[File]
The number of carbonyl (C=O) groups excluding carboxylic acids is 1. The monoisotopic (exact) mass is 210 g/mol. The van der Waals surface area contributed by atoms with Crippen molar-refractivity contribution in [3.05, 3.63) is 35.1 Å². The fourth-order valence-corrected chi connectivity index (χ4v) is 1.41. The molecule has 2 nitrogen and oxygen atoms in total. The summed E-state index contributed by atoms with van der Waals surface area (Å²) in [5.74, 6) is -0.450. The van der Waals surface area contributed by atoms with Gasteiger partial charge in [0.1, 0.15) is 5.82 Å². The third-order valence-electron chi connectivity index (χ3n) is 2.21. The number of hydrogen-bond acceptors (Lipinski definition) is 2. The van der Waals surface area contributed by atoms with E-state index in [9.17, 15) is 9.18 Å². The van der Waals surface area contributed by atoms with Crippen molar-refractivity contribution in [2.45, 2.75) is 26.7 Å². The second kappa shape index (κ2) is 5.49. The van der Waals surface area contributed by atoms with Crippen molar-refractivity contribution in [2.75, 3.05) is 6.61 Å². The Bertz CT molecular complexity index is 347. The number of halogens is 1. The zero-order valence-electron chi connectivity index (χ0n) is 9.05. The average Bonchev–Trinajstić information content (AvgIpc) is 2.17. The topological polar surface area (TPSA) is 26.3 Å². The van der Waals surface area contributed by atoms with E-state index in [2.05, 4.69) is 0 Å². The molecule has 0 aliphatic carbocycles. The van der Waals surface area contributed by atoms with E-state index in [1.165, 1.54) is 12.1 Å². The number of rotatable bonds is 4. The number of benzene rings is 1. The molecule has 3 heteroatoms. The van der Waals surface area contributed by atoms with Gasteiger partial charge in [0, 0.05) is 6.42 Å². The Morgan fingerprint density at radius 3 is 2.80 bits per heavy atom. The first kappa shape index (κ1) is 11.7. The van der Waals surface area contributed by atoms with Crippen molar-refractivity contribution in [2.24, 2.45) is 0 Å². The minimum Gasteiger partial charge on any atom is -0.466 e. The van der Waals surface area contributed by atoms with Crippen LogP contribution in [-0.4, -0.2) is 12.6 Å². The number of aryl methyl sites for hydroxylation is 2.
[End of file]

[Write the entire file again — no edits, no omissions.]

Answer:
The number of carbonyl (C=O) groups excluding carboxylic acids is 1. The monoisotopic (exact) mass is 210 g/mol. The van der Waals surface area contributed by atoms with Crippen molar-refractivity contribution in [3.05, 3.63) is 35.1 Å². The fourth-order valence-corrected chi connectivity index (χ4v) is 1.41. The molecule has 2 nitrogen and oxygen atoms in total. The summed E-state index contributed by atoms with van der Waals surface area (Å²) in [5.74, 6) is -0.450. The van der Waals surface area contributed by atoms with Gasteiger partial charge in [0.1, 0.15) is 5.82 Å². The third-order valence-electron chi connectivity index (χ3n) is 2.21. The number of hydrogen-bond acceptors (Lipinski definition) is 2. The van der Waals surface area contributed by atoms with E-state index in [9.17, 15) is 9.18 Å². The van der Waals surface area contributed by atoms with Crippen molar-refractivity contribution in [2.45, 2.75) is 26.7 Å². The second kappa shape index (κ2) is 5.49. The van der Waals surface area contributed by atoms with Crippen molar-refractivity contribution in [2.75, 3.05) is 6.61 Å². The Bertz CT molecular complexity index is 347. The number of halogens is 1. The zero-order valence-electron chi connectivity index (χ0n) is 9.05. The average Bonchev–Trinajstić information content (AvgIpc) is 2.17. The topological polar surface area (TPSA) is 26.3 Å². The van der Waals surface area contributed by atoms with E-state index in [2.05, 4.69) is 0 Å². The molecule has 0 aliphatic carbocycles. The van der Waals surface area contributed by atoms with E-state index in [1.165, 1.54) is 12.1 Å². The number of rotatable bonds is 4. The number of benzene rings is 1. The molecule has 3 heteroatoms. The van der Waals surface area contributed by atoms with Gasteiger partial charge in [0, 0.05) is 6.42 Å². The Morgan fingerprint density at radius 3 is 2.80 bits per heavy atom. The first kappa shape index (κ1) is 11.7. The van der Waals surface area contributed by atoms with Crippen molar-refractivity contribution in [2.24, 2.45) is 0 Å². The minimum Gasteiger partial charge on any atom is -0.466 e. The van der Waals surface area contributed by atoms with Crippen LogP contribution in [-0.4, -0.2) is 12.6 Å². The number of aryl methyl sites for hydroxylation is 2.